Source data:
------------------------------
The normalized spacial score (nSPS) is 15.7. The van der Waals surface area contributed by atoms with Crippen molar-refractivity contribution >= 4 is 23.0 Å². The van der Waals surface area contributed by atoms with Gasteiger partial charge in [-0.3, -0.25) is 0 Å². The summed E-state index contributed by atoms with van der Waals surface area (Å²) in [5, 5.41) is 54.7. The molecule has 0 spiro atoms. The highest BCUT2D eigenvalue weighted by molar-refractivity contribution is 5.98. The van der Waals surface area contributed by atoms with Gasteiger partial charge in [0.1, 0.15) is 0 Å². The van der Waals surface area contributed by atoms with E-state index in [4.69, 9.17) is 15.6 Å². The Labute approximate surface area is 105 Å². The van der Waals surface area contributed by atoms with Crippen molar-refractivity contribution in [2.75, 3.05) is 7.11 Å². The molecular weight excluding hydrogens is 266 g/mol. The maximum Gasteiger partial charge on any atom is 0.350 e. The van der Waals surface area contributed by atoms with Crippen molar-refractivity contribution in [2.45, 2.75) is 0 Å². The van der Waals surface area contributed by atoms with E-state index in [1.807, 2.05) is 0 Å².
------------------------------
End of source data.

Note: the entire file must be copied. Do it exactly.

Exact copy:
The normalized spacial score (nSPS) is 15.7. The van der Waals surface area contributed by atoms with Crippen molar-refractivity contribution >= 4 is 23.0 Å². The van der Waals surface area contributed by atoms with Gasteiger partial charge in [-0.3, -0.25) is 0 Å². The summed E-state index contributed by atoms with van der Waals surface area (Å²) in [5, 5.41) is 54.7. The molecule has 0 spiro atoms. The highest BCUT2D eigenvalue weighted by molar-refractivity contribution is 5.98. The van der Waals surface area contributed by atoms with Gasteiger partial charge in [0.1, 0.15) is 0 Å². The van der Waals surface area contributed by atoms with E-state index in [4.69, 9.17) is 15.6 Å². The Labute approximate surface area is 105 Å². The van der Waals surface area contributed by atoms with Crippen molar-refractivity contribution in [2.75, 3.05) is 7.11 Å². The molecular weight excluding hydrogens is 266 g/mol. The maximum Gasteiger partial charge on any atom is 0.350 e. The van der Waals surface area contributed by atoms with Crippen molar-refractivity contribution in [2.45, 2.75) is 0 Å². The van der Waals surface area contributed by atoms with E-state index in [1.807, 2.05) is 0 Å².